The Poem

(Critical Guide to Poetry for Students)

Padraic Colum’s richly evocative seven-line poem “Branding the Foals” compares the fire of amorous passion that a man feels for his beloved with the fire necessary for the branding tool to clearly mark foals as the farmer’s possession. In this first-person narrative, the unnamed male farmer is speaking to himself. At first, he asks himself a paradoxical question: He wonders why he needs fire to brand his foals. This seems incomprehensible to readers who realize that cold tools cannot be used to brand farm animals, but by the second line of this short poem readers come to suspect that the fire of which the farmer speaks should be interpreted figuratively and not literally. In the second line, the farmer asserts that the only fire he truly needs is his intense physical attraction for his lover, with whom he would like to make love. She is also a farmer, and they live together on their simple farm.

In the third and fourth lines, the male farmer makes reference to the “lighted coals” and the “branding tool,” which she is bringing to him. These physical objects serve to remind him of their intense love for each other. Although both lovers are hardworking farmers, their major concern is their mutual “desire.” Although they are accomplishing mundane agricultural tasks, they think constantly of their strong attraction to each other.

In the fifth line, the male farmer assures his readers that he has no needs for the coals and tool that the woman is carrying. His true need is more profound. He requires her physical love so that his life can have meaning. The physical pain inflicted on foals who are branded serves only to remind him how much he suffers internally whenever he cannot touch his lover. Her “hands,” which hold the branding tool, remind him that those same “hands” can also be used to caress him during moments of intense physical passion. The final line in this short poem conveys to Colum’s readers another paradoxical insight. He writes, “And grass, and trees, and shadows, all are fire!”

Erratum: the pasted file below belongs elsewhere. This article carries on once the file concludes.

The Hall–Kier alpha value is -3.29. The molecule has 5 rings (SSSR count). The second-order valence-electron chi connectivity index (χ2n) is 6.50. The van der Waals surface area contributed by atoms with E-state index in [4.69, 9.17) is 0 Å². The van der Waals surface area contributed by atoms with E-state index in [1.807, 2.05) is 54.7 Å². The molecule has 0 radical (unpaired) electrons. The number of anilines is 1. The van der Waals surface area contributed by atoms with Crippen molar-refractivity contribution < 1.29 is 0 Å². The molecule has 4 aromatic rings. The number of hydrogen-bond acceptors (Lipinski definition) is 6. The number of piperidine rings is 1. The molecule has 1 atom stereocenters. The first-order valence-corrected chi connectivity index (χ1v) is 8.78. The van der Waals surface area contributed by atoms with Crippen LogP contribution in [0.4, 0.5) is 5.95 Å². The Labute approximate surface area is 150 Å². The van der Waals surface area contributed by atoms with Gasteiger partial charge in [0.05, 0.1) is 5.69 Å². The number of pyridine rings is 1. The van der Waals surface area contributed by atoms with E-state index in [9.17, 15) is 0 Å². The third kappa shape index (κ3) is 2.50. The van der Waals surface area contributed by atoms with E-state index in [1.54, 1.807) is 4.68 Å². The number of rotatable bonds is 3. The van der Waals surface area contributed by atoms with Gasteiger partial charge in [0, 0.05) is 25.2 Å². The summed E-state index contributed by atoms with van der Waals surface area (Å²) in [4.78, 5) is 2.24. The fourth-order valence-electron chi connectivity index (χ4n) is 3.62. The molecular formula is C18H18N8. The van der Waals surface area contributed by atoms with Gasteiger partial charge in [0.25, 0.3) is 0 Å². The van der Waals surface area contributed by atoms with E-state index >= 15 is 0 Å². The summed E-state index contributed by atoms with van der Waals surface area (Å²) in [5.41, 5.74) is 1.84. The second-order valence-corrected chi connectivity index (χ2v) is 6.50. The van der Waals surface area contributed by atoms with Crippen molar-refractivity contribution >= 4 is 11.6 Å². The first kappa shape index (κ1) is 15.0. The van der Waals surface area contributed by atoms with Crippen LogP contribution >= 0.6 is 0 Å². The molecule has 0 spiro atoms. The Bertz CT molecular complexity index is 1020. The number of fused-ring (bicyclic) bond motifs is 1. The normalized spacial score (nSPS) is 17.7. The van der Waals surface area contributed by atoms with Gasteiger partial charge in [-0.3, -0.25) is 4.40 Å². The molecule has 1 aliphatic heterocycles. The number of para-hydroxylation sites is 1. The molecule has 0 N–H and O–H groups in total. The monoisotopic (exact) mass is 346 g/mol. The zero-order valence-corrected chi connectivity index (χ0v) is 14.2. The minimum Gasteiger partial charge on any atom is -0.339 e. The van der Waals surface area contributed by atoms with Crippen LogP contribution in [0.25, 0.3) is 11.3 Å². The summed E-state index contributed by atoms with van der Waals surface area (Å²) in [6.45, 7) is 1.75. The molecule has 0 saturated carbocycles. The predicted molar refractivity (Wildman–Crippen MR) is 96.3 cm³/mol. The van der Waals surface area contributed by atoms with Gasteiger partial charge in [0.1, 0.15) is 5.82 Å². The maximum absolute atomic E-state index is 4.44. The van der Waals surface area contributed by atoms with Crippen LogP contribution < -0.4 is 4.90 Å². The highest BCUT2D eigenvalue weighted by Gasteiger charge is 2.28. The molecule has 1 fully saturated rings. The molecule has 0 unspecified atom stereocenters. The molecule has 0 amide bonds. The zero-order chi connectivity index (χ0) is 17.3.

Trees and grass can burn, but the shadows of trees and high grass do give lovers relative privacy to make love in the open air. Everything in nature inspires in lovers a reason to express their passionate love for each other, no matter where they may be.

Forms and Devices

(Critical Guide to Poetry for Students)

Colum was a deceptively simple poet. Unlike more famous Irish writers, such as William Butler Yeats, James Joyce, Lady Augusta Gregory, and Oliver Joseph St. John Gogarty, who created with Colum the literary movement called the Irish Renaissance during the first decades of the twentieth century, Colum was from a very poor peasant background. He grew up in poverty in the Irish countryside, and his formal education ended in eighth grade. He was largely a self-educated writer, but he never forgot his childhood as an Irish peasant, although he lived in Dublin from 1901 until his departure in 1914 for New York City, where he lived with his wife and fellow writer, Mary Colum, until shortly before his death on January 11, 1972, in a nursing home in Connecticut. Many critics mistakenly concluded that Colum was little more than a sentimental poet who re-created in his finely crafted poems and short stories daily life in the rural Ireland of his youth. Such critics, however, did not realize that Colum strove to express keen insights into universal human experiences through the Irish peasant culture which he knew so well.

It is not essential that readers even know that Colum was an Irish writer. The two lovers in “Branding the Foals” could live in any agricultural society, and their mutual passion can certainly be understood by readers from any country or century. In “Branding the Foals,” Colum makes very effective use of seemingly straightforward words and images to convey to his...

(The entire section is 611 words.)